Should you use a free dash cam app?
With prices for a top-of-the-range dash cam reaching up to £400, a dash cam app can be a tempting alternative.
Dash cam apps are easy to download and install, are often free, and don't require any new technology to get to grips with or extra wires.
So could they be a good solution to dipping your toes into the world of dash cams without much commitment? What could go wrong? As it happens, quite a bit...
What is a dash cam app?
Dash cam apps claim to convert your smartphone into a dash cam. As every smartphone has a front-facing camera and the ability to record video, it's an undeniably logical step to take.
You simply fix your smartphone to a holder attached to your windscreen or dashboard, open up the app, and hit record. The app then ensures that your smartphone keeps filming and doesn't switch off before your journey is completed.
It will also, if it's any good, use loop recording to ensure your phone's storage doesn't get completely filled up with recorded footage.
Better dash cam apps will also use your phone's built-in GPS to track your speed and location, much like a genuine dash cam would. While this all sounds very promising, it's not as simple as it's made out to be.
Most are very cheap - free even, with some costing nothing at first followed by a minimal amount (£1.79-£10) to unlock the full version.
Can you trust dash cam apps?
How much you can rely on a dash cam app all comes down to the quality of your phone's camera and video capture. And this, in turn, depends entirely on the smartphone you're using.
This is why at Which? we haven't tested and recommended dash cam apps alongside our regular . No matter how good the dash cam apps functions are, it can be let down by poor quality footage captured by a smartphone.
Even if you have a top-of-the-line smartphone, there's no guarantee it will record good dash cam footage.
The lens angles could be narrower, they may not handle glare as well, and moving objects might be blurrier.
There are also legal factors to consider.
The law is a bit murky on where your phone should be positioned if you're using it as a dash cam while you're driving. When a phone is being used to assist a driver (for example, as a sat nav), it is permitted to be on the dash board or attached to the windscreen provided it doesn't obstruct the driver's view.
However, as with normal dash cams, dash cam apps aren't typically designed to help you to drive. So it's likely that your phone would need to be behind your rear view mirror.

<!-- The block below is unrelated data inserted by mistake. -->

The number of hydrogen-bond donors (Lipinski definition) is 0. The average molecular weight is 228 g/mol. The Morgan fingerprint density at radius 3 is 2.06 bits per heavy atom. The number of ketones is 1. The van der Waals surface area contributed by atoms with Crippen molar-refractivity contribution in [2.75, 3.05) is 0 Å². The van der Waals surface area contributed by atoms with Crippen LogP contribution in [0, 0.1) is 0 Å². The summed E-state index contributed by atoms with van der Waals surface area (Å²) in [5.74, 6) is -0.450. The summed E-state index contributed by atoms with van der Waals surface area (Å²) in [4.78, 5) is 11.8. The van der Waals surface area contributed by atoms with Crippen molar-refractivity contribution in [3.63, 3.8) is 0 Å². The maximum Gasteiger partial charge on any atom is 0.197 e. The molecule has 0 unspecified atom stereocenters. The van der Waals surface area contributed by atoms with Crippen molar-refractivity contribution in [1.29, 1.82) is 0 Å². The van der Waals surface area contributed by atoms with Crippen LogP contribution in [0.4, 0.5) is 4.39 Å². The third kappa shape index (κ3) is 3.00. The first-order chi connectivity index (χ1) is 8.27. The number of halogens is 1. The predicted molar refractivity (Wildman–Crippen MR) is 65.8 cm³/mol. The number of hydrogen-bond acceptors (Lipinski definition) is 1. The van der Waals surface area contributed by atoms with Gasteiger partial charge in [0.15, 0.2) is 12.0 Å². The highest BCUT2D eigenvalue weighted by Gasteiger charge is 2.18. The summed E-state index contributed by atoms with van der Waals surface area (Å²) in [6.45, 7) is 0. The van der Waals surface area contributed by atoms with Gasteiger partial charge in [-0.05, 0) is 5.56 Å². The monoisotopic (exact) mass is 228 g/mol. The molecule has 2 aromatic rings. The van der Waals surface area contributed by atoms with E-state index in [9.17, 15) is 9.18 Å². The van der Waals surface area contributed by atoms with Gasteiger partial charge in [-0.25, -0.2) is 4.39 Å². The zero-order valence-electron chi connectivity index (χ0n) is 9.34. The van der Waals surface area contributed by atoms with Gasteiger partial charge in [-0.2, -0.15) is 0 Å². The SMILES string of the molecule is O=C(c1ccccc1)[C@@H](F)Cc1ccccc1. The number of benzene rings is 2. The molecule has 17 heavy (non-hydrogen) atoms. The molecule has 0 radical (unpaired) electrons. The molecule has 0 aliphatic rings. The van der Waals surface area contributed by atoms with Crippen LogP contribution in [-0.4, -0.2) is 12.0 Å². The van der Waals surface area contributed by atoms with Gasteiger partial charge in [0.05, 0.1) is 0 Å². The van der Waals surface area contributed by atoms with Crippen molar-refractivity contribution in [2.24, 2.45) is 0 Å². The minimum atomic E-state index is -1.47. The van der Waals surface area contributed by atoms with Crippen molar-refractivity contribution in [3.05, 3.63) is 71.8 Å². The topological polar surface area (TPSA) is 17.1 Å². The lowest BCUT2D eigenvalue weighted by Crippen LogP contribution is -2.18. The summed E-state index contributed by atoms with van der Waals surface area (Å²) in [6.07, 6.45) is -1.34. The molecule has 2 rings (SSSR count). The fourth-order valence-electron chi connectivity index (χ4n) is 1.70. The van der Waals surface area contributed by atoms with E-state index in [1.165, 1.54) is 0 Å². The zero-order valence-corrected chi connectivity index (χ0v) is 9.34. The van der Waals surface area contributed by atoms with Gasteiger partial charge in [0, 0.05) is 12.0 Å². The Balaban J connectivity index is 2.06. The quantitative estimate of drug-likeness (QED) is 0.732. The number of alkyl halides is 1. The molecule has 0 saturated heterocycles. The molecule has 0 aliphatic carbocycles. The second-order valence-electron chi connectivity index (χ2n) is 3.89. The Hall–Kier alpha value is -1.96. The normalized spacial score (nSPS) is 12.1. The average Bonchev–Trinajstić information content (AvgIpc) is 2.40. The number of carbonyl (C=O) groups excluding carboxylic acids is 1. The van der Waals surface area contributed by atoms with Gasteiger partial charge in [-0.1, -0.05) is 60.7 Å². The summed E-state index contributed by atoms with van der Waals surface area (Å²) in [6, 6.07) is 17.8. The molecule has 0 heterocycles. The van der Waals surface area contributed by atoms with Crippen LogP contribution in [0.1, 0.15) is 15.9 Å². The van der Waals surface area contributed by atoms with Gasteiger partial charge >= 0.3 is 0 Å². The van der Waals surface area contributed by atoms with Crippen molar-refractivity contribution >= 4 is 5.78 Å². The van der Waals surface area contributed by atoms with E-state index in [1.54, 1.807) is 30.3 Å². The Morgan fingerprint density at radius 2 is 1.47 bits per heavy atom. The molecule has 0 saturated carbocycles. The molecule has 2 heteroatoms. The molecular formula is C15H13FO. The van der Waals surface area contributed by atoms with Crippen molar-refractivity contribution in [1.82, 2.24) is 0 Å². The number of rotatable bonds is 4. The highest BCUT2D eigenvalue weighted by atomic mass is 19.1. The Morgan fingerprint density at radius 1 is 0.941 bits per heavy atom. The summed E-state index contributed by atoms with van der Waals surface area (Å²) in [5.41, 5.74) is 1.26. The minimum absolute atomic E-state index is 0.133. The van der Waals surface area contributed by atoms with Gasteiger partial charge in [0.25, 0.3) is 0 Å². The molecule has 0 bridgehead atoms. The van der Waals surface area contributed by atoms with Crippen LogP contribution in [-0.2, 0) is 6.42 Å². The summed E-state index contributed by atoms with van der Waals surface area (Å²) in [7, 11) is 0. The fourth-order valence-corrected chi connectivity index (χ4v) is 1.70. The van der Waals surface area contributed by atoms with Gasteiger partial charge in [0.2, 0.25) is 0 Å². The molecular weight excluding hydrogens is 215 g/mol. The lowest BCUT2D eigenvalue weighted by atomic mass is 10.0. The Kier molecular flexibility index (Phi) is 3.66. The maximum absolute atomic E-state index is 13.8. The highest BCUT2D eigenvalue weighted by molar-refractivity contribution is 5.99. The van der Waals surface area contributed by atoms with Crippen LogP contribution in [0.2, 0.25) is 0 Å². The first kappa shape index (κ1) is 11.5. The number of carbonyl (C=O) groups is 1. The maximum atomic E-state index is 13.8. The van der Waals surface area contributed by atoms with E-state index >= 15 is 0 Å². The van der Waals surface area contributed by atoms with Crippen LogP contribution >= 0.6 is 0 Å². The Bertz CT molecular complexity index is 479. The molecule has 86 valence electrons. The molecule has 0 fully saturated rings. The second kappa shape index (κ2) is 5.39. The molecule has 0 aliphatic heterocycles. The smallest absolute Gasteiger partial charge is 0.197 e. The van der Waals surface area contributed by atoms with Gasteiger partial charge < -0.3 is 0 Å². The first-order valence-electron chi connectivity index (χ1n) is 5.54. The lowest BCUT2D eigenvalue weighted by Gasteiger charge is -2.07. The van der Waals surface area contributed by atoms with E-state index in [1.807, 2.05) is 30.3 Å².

Dash cams are designed to be fitted behind your rear view mirror, out of sight, without obstructing your view. This is a safer position and less distracting while you're driving.
Issues with dash cam apps
Dash cams apps usually have fewer features.
G-force sensors and parking mode are two extremely useful features found on dash cams. These functions come in useful if your car is hit while parked, allowing your dash cam to start recording automatically when it senses the impact.
Even if a dash cam app does have these features, you’re unlikely to leave your phone in your car when parked, as it could get stolen.
This means you’re missing out on one of the best functions of dash cams - keeping an eye on your car when you’re not there.
Find the best dash cam instead
We've tested and rated all the the most popular dash cams, and recommended only the top performers you can rely on as Best Buy dash cams. The very best dash cams all capture clear, defined footage with a wide-angled lens. They cope well with glare, work equally well at night, and can be easily mounted and dismounted.
With something as important as in-car camera footage, you can't risk the outcome of a potential court case by settling for a sub-par option. We believe dash cam apps are a waste of time - pick up a quality dedicated dashboard camera instead.
Why Which? dash cam reviews are better
During our dash cam tests, we take every dash cam out on the road to see how good it is. We drive a demanding route that includes minor and major roads, plenty of junctions and a variety of traffic hazards.
We then assess the footage quality, including how clear and bright it is, and whether important details, such as number plates and street signs, can be read easily.
As well as checking the quality of the footage, we assess how easy each model is to use. we install each dash cam in a car, checking how useful the instruction manual is, how easy the device is to set up and how easy it is to use once it's installed.
We also look at how easy it is to remove the device from the mount, as well as removing the mount itself. The accuracy of any additional features, such as GPS tracking or G-force sensors, is put to the test, too.